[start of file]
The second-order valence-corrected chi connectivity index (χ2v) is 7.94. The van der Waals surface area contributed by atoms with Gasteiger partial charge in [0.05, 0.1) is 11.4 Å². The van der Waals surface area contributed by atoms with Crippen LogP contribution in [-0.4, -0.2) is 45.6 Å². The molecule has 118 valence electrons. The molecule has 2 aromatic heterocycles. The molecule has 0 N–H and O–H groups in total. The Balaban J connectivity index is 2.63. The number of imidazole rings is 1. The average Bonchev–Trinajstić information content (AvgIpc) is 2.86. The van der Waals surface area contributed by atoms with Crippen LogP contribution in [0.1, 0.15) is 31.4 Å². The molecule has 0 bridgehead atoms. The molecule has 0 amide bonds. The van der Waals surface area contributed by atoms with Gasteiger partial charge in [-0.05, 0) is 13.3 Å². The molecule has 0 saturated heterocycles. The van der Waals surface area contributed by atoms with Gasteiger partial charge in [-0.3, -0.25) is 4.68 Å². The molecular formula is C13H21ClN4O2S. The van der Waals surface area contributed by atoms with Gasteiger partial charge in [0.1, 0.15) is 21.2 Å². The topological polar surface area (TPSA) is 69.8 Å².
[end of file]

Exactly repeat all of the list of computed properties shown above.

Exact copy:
The second-order valence-corrected chi connectivity index (χ2v) is 7.94. The van der Waals surface area contributed by atoms with Gasteiger partial charge in [0.05, 0.1) is 11.4 Å². The van der Waals surface area contributed by atoms with Crippen LogP contribution in [-0.4, -0.2) is 45.6 Å². The molecule has 118 valence electrons. The molecule has 2 aromatic heterocycles. The molecule has 0 N–H and O–H groups in total. The Balaban J connectivity index is 2.63. The number of imidazole rings is 1. The average Bonchev–Trinajstić information content (AvgIpc) is 2.86. The van der Waals surface area contributed by atoms with Crippen LogP contribution in [0.1, 0.15) is 31.4 Å². The molecule has 0 bridgehead atoms. The molecule has 0 amide bonds. The van der Waals surface area contributed by atoms with Gasteiger partial charge in [-0.05, 0) is 13.3 Å². The molecule has 0 saturated heterocycles. The van der Waals surface area contributed by atoms with Gasteiger partial charge in [-0.3, -0.25) is 4.68 Å². The molecular formula is C13H21ClN4O2S. The van der Waals surface area contributed by atoms with Gasteiger partial charge in [0.1, 0.15) is 21.2 Å². The topological polar surface area (TPSA) is 69.8 Å².